There’s no official word from the studio behind Prometheus as to if or when Cameron will be officially attached to a second film. “Right now I’m working on Avatar 2,” he said. “So if Fox wants to wait … we’ll see what happens.”


Washington Irving

Washington Irving (April 3, 1783 – November 28, 1859) was an American author, essayist, biographer and historian of the early 19th century. He is best known for his short stories “The Legend of Sleepy Hollow” and “Rip Van Winkle”, both of which appear in his book The Sketch Book of Geoffrey Crayon, Gent. His historical works include biographies of George Washington, and several histories of 15th-century Spain dealing with subjects such as Christopher Columbus. Irving also served as the U.S. Ambassador to Spain from 1842 to 1846.

He made his literary debut in 1802 with a series of observational letters to the Morning Chronicle, written under the pseudonym Jonathan Oldstyle. After moving to England for the family business in 1815, he achieved international fame with the publication of The Sketch Book of Geoffrey Crayon, Gent. in 1819. He continued to publish regularly—and almost always successfully—throughout his life, and completed a five-volume biography of George Washington just eight months before his death, at age 76, in Tarrytown, New York.

The Legend of Sleepy Hollow, was written while he was living in Birmingham, England, and first published in 1820. The story is set circa 1790 in the Dutch settlement of Tarry Town, in a secluded glen called Sleepy Hollow. It tells the story of Ichabod Crane, who is a lean, lanky, and extremely superstitious schoolmaster from Connecicut, who competes with Abraham “Brom Bones” Van Brunt, the town rowdy, for the hand of 18-year-old Katrina Van Tassel, the daughter and sole child of a wealthy farmer, Baltus Van Tassel. As Crane leaves a party he attended at the Van Tassel home on an autumn night, he is pursued by the Headless Horseman, who is supposedly the ghost of a Hessian trooper who had his head shot off by a stray cannonball during “some nameless battle” of the American Revolutionary War, and who “rides forth to the scene of battle in nightly quest of his head”. Ichabod mysteriously disappears from town, leaving Katrina to marry Brom Bones, who was “to look exceedingly knowing whenever the story of Ichabod was related”. Although the nature of the Headless Horseman is left open to interpretation, the story implies that the Horseman was really Brom in disguise.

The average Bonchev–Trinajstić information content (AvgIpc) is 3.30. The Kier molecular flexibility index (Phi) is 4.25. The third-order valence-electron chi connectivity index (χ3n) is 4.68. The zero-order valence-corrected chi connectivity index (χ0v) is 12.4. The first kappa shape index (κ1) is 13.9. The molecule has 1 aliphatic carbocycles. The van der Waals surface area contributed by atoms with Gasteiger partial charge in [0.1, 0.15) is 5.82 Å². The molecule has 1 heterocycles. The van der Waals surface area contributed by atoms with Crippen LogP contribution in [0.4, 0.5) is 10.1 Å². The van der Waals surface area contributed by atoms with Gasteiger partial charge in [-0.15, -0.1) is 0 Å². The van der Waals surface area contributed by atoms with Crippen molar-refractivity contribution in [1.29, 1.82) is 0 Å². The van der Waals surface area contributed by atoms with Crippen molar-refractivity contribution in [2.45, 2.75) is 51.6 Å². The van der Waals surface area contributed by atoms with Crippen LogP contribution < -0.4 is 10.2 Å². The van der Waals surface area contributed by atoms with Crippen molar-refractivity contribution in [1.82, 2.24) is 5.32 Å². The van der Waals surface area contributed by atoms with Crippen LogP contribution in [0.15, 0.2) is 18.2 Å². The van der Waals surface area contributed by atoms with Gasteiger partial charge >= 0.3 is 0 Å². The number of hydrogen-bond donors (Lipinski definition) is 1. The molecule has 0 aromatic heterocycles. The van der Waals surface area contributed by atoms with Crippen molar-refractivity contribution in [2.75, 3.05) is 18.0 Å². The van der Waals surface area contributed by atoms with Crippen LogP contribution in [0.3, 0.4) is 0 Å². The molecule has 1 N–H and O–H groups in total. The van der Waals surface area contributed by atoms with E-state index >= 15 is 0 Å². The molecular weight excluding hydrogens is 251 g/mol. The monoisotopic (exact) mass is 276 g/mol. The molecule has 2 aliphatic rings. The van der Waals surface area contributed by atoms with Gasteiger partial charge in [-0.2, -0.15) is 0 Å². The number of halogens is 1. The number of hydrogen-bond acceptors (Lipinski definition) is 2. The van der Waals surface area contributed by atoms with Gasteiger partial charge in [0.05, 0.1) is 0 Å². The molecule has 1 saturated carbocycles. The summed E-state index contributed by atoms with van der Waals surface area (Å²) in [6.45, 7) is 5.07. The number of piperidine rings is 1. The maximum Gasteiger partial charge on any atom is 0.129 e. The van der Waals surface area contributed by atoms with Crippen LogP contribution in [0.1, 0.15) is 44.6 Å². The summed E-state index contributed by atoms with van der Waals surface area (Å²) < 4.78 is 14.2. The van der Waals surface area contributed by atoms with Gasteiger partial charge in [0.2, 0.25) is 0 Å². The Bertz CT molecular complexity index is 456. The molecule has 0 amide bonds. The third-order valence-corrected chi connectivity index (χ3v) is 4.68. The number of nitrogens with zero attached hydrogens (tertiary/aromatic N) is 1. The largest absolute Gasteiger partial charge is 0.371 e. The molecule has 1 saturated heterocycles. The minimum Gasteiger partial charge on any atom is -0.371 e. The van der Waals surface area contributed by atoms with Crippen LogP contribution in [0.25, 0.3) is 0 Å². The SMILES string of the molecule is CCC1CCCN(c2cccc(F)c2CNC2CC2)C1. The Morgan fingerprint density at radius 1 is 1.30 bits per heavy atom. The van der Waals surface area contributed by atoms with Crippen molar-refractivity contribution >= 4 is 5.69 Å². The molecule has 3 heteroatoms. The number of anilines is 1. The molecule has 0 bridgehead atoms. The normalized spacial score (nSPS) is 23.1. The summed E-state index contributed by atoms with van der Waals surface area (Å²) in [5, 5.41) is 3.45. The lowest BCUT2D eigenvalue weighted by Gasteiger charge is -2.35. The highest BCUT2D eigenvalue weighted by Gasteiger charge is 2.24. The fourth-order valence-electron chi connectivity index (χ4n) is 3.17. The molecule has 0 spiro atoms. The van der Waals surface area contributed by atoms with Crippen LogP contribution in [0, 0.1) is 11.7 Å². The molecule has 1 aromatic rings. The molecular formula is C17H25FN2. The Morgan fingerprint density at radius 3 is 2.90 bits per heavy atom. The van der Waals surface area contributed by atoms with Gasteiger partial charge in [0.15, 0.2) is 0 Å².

The story has been filmed in various guises over the years, but rarely as it was written. As usual with these things, Hollywood seems to think it knows better than best-selling authors.

Irving, along with James Fenimore Cooper, was among the first American writers to earn acclaim in Europe, and Irving encouraged American authors such as Nathaniel Hawthorne, Herman Melville and Edgar Allan Poe. Irving was also admired by some European writers, including Lord Byron and Charles Dickens, high praise indeed. As America’s first genuine internationally best-selling author, Irving advocated for writing as a legitimate profession, and argued for stronger laws to protect American writers from copyright infringement.

On the evening of November 28, 1859, only eight months after completing the final volume of his Washington biography, Washington Irving died of a heart attack in his bedroom at Sunnyside at the age of 76. Legend has it that his last words were: “Well, I must arrange my pillows for another night. When will this end?” He was buried under a simple headstone at Sleepy Hollow cemetery on December 1, 1859.